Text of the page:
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CFA Institute issues study on investor views on complexity in corporate financial reporting

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14 May 2015

The CFA Institute, a global association of investment professionals, has published 'Addressing Financial Reporting Complexity: Investor Perspectives' featuring results of a member survey on the topic. The report analyses what investors believe are unavoidable (transactional) and avoidable (accounting) sources of complexity and how current standard-setter initiatives should be refocused to eliminate avoidable complexity to increase transparency and bring about meaningful change.

The paper argues that the current dialogue focuses largely on preparers' concerns regarding financial reporting complexity and its associated compliance costs. The investors' perspectives would be missing in the debate. Main focus of the report is differential financial reporting. The results show that:

  • 82% of respondents (170 members of the CFA Institute responded to the survey) believe the creation of separate private company standards would create comparability issues for those investing across public and private companies;
  • 65% say it would result in the loss of information useful to their financial analyses;
  • 73% believe it may actually increase complexity instead of lessening it.

Among the aspects of differential reporting that aim at lessening the reporting burden for non-listed companies the investors believe the following could increase, rather than reduce, avoidable complexity:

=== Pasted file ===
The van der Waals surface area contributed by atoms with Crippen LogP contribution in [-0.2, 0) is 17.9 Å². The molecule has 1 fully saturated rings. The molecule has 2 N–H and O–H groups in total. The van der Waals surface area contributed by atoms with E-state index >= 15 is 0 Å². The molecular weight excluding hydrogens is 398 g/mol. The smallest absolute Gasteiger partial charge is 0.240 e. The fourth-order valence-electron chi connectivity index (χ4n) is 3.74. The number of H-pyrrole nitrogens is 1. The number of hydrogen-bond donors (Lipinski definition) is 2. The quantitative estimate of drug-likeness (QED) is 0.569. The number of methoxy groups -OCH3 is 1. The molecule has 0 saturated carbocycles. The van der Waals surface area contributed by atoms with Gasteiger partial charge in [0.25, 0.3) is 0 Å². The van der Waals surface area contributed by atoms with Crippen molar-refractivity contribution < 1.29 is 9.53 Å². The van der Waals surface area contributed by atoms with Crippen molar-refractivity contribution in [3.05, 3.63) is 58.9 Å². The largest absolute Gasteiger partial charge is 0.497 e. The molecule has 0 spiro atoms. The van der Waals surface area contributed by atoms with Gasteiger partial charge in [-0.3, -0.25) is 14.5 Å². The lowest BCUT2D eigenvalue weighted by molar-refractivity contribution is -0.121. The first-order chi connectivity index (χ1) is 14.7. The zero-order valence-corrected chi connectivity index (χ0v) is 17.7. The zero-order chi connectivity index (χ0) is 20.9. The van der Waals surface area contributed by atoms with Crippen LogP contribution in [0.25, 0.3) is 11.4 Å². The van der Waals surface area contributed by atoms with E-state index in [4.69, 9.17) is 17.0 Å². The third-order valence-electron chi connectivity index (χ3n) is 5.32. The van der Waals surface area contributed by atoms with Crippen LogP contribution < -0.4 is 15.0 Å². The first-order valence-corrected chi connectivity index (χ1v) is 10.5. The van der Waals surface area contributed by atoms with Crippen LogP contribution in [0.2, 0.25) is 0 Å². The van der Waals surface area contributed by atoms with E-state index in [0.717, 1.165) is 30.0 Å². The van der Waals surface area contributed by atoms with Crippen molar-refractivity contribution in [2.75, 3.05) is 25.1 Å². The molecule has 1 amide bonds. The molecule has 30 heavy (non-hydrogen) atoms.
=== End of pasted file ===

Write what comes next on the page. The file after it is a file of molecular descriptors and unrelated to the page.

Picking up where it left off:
• delayed recognition of transaction and events;
  • greater use of cost-based rather than fair-value measures;
  • greater earnings smoothing versus recognition of market/economic events;
  • substituting presentation on the face of the financial statements with disclosure; less disaggregation of information; and fewer roll-forwards, reconciliations, tables, and charts;
  • greater optionality and potentially less comparability of financial statements;
  • reduced disclosure requirements.

The balance between the needs of companies to cut their compliance costs and the needs of investors to receive valuable, decision-useful information also formed part of the comprehensive review of the IFRS for SMEs (an amended standard is expected in the second quarter of 2015) and is also part of the discussions in the IASB's principles of disclosure project.

Similar views are also included in the CFA Institute's response to the European Commission's public consultation Building a Capital Markets Union. The response is based on a survey of CFA Institute members in the EU and Switzerland and concludes:

In general, CFA Institute does not support the creation of differential accounting standards for different entities, whether based upon size or legal structure. Separate financial reporting for SMEs reduces comparability between the financial statements of SMEs and larger companies. Comparability is essential to those who invest across companies of all sizes. Creating differences in the financial reporting requirements of such companies hinders investors’ financial analysis and investment decision-making processes. [...] In the case of the EU, we therefore encourage all companies to adopt a single standard – IFRS. Should the European Commission decide to provide relief to SMEs in the EU, we urge the Commission to consider any relief from IFRS both cautiously and in limited circumstances, especially since some SMEs in the EU are public companies. If the Commission were to consider providing relief for SMEs, such relief should only be considered in the areas of disclosure requirements and effective dates of new accounting requirements.

Please click to access the following information on the CFA Institute's website:

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